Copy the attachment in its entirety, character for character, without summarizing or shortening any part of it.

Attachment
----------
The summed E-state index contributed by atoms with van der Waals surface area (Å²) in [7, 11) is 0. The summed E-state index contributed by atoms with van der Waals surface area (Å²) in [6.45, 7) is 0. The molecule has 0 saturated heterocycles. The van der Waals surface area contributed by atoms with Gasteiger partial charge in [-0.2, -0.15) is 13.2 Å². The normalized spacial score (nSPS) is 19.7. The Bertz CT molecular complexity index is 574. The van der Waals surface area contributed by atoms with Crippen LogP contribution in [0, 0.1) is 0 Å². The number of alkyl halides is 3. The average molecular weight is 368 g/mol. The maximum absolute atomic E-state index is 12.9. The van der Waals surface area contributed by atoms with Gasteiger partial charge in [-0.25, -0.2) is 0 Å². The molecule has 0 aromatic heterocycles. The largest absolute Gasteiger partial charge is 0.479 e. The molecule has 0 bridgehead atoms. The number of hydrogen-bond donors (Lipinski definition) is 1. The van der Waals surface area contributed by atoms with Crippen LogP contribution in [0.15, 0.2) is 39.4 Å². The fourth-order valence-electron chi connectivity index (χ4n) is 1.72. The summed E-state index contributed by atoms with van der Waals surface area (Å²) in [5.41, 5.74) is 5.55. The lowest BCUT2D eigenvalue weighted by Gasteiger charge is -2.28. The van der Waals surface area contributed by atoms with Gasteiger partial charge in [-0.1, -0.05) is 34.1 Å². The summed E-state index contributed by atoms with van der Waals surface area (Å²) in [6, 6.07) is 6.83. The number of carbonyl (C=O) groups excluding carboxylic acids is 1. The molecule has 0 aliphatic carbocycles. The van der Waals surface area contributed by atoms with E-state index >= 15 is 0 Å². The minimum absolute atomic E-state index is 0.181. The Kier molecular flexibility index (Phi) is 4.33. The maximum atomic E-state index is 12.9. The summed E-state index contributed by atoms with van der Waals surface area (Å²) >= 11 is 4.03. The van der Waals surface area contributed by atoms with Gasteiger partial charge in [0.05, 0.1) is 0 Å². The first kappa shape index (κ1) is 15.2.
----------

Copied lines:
The summed E-state index contributed by atoms with van der Waals surface area (Å²) in [7, 11) is 0. The summed E-state index contributed by atoms with van der Waals surface area (Å²) in [6.45, 7) is 0. The molecule has 0 saturated heterocycles. The van der Waals surface area contributed by atoms with Gasteiger partial charge in [-0.2, -0.15) is 13.2 Å². The normalized spacial score (nSPS) is 19.7. The Bertz CT molecular complexity index is 574. The van der Waals surface area contributed by atoms with Crippen LogP contribution in [0, 0.1) is 0 Å². The number of alkyl halides is 3. The average molecular weight is 368 g/mol. The maximum absolute atomic E-state index is 12.9. The van der Waals surface area contributed by atoms with Gasteiger partial charge in [-0.25, -0.2) is 0 Å². The molecule has 0 aromatic heterocycles. The largest absolute Gasteiger partial charge is 0.479 e. The molecule has 0 bridgehead atoms. The number of hydrogen-bond donors (Lipinski definition) is 1. The van der Waals surface area contributed by atoms with Crippen LogP contribution in [0.15, 0.2) is 39.4 Å². The fourth-order valence-electron chi connectivity index (χ4n) is 1.72. The summed E-state index contributed by atoms with van der Waals surface area (Å²) in [5.41, 5.74) is 5.55. The lowest BCUT2D eigenvalue weighted by Gasteiger charge is -2.28. The van der Waals surface area contributed by atoms with Gasteiger partial charge in [-0.1, -0.05) is 34.1 Å². The summed E-state index contributed by atoms with van der Waals surface area (Å²) in [6, 6.07) is 6.83. The number of carbonyl (C=O) groups excluding carboxylic acids is 1. The molecule has 0 aliphatic carbocycles. The van der Waals surface area contributed by atoms with E-state index >= 15 is 0 Å². The minimum absolute atomic E-state index is 0.181. The Kier molecular flexibility index (Phi) is 4.33. The maximum atomic E-state index is 12.9. The summed E-state index contributed by atoms with van der Waals surface area (Å²) >= 11 is 4.03. The van der Waals surface area contributed by atoms with Gasteiger partial charge in [0.05, 0.1) is 0 Å². The first kappa shape index (κ1) is 15.2.